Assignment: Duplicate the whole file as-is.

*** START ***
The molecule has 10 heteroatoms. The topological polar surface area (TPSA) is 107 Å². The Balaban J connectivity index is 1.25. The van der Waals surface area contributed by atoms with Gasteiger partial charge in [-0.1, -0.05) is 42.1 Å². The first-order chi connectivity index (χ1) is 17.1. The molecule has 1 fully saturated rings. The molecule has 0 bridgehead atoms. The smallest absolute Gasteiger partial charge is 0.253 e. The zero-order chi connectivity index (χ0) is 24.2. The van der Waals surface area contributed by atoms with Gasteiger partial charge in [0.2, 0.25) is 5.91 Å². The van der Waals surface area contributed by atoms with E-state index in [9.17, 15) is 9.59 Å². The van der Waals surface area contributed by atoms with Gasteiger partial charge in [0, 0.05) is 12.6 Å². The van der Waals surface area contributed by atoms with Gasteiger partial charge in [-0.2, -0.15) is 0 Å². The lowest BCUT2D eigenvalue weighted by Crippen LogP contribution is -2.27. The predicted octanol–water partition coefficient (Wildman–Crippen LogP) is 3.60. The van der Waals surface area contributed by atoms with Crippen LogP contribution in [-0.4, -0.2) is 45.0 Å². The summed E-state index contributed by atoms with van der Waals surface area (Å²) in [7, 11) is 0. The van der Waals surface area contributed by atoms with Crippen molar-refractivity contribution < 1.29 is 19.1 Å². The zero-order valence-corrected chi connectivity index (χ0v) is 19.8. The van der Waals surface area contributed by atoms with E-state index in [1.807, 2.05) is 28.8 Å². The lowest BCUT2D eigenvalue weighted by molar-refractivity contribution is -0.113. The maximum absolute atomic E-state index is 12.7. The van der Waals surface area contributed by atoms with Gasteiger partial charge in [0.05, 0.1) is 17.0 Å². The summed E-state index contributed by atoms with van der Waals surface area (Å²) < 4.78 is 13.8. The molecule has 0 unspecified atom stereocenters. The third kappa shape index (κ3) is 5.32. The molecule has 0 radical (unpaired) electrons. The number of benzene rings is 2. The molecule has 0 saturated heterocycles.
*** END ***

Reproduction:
The molecule has 10 heteroatoms. The topological polar surface area (TPSA) is 107 Å². The Balaban J connectivity index is 1.25. The van der Waals surface area contributed by atoms with Gasteiger partial charge in [-0.1, -0.05) is 42.1 Å². The first-order chi connectivity index (χ1) is 17.1. The molecule has 1 fully saturated rings. The molecule has 0 bridgehead atoms. The smallest absolute Gasteiger partial charge is 0.253 e. The zero-order chi connectivity index (χ0) is 24.2. The van der Waals surface area contributed by atoms with Gasteiger partial charge in [0.2, 0.25) is 5.91 Å². The van der Waals surface area contributed by atoms with E-state index in [9.17, 15) is 9.59 Å². The van der Waals surface area contributed by atoms with Gasteiger partial charge in [0, 0.05) is 12.6 Å². The van der Waals surface area contributed by atoms with Gasteiger partial charge in [-0.2, -0.15) is 0 Å². The lowest BCUT2D eigenvalue weighted by Crippen LogP contribution is -2.27. The predicted octanol–water partition coefficient (Wildman–Crippen LogP) is 3.60. The van der Waals surface area contributed by atoms with Crippen LogP contribution in [-0.4, -0.2) is 45.0 Å². The summed E-state index contributed by atoms with van der Waals surface area (Å²) in [7, 11) is 0. The van der Waals surface area contributed by atoms with Crippen molar-refractivity contribution < 1.29 is 19.1 Å². The zero-order valence-corrected chi connectivity index (χ0v) is 19.8. The van der Waals surface area contributed by atoms with E-state index in [1.807, 2.05) is 28.8 Å². The lowest BCUT2D eigenvalue weighted by molar-refractivity contribution is -0.113. The maximum absolute atomic E-state index is 12.7. The van der Waals surface area contributed by atoms with Gasteiger partial charge in [0.05, 0.1) is 17.0 Å². The summed E-state index contributed by atoms with van der Waals surface area (Å²) < 4.78 is 13.8. The molecule has 0 unspecified atom stereocenters. The third kappa shape index (κ3) is 5.32. The molecule has 0 radical (unpaired) electrons. The number of benzene rings is 2. The molecule has 0 saturated heterocycles.